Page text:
One of the most dramatic changes in Alabama’s political history has occurred over the last 20 years with the Alabama Supreme Court moving from all Democrat to all Republican.

As the dust settles from the General Election, the Republicans have made it unanimous. Before November the GOP had eight out of nine on the high court. This election brings it to nine out of nine. The last Democratic Supreme Court Justice, Douglas Johnstone from Mobile, retired.

Twenty years ago in 1984, the State Supreme Court was all Democratic. An issue was creeping up that helped instigate the change in party and philosophy on the Court. Prior to 1984 the Supreme Court had been a benign function of state government with very few Alabamians interested in the Judicial branch of state government. The special interests had no interest in the courts either. They focused their attention and resources on the Legislative and Executive branches. However, in the mid 1980’s there were some startling and amazingly gigantic punitive damage verdicts cropping up around the state. It grew like wildfire. The sizes of the judgments were wild. It was eye-popping. The plaintiff lawyers were forum shopping in rural counties and putting a good old country ‘home cookin’ skinning to America’s corporate giants. We were recognized throughout the country as Tort Hell.

The business interests spent a good bit of time and money to pass significant Tort Reform. It was passed by the Legislature in the late 1980’s and early 1990’s. They thought the job was done. They had not noticed that the plaintiff trial lawyers had stacked the court in their favor anticipating a legislative tightening of their gravy train. They had placed their buddies in all nine seats. It should not have come as such a surprise to the business interests of Alabama and the nation when the Alabama Supreme Court struck down the Tort Reform laws as unconstitutional.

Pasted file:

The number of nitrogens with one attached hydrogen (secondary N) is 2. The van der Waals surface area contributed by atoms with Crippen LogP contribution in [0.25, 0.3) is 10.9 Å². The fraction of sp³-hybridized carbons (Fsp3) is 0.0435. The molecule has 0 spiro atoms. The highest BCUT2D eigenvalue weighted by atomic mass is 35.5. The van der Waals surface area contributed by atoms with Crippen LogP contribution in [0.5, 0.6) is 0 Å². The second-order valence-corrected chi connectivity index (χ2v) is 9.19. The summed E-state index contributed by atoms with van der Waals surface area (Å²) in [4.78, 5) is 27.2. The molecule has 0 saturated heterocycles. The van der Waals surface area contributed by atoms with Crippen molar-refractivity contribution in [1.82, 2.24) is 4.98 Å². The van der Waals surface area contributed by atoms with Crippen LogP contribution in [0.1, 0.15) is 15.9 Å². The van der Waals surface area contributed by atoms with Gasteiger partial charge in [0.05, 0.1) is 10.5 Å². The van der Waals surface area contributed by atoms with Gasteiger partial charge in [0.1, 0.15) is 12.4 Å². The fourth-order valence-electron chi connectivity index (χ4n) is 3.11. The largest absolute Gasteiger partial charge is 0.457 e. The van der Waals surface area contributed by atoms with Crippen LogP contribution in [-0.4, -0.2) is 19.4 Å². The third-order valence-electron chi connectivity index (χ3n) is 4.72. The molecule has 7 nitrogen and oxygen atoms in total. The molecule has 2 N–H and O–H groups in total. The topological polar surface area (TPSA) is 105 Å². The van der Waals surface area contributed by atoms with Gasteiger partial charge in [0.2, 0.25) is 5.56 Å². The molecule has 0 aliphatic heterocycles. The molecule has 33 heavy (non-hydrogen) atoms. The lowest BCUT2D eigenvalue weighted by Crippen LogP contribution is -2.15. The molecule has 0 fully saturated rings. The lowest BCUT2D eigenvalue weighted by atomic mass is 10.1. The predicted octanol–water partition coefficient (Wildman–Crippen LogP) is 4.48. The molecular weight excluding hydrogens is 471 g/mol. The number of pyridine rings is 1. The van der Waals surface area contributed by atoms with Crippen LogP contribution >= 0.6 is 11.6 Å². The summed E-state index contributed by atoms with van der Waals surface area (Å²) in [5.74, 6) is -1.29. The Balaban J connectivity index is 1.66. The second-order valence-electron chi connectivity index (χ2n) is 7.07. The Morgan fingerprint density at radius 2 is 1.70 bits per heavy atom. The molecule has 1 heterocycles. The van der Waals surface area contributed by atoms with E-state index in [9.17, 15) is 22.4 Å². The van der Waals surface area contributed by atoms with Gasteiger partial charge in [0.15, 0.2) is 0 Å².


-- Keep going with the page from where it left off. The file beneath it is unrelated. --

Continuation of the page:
The business groups were determined to remedy the Tort problem. They went after the elected Supreme Court. The Business Council of Alabama made it their mission to elect a pro business court that would uphold Tort Reform. Their first victory was with Harold See, then they knocked off trial lawyer, Chief Justice Sonny Hornsby, with Perry Hooper, Sr. They have methodically, each election cycle, poured money and manpower into the races of pro business Republican Judicial candidates. They now control and dominate the Alabama Supreme Court.

The war was won by big business and their efforts have placed Alabama as number one in spending on State Court races in America. Candidates for the Alabama Supreme Court raised $33.7 million between 1993 and 2002, and this year’s election went over $5 million. The business groups spent over $1 million trying to protect incumbent Jean Brown from another Republican in the June GOP Primary.

States like Texas and Ohio who are more than four times our size and also elect their judges, finished second and third to us in money spent. Our Supreme Court races are by far the most expensive in the nation.

When the three new Justices take their oath of office in January, they will join six other Republicans on the Court. Many predict that the next war may well be an internal Civil War. The fight may not be over economic or Tort issues, but over social issues. The struggle will occur within the Republican Party. The Roy Moore wing will work to take control from the business interests. It should be interesting to watch.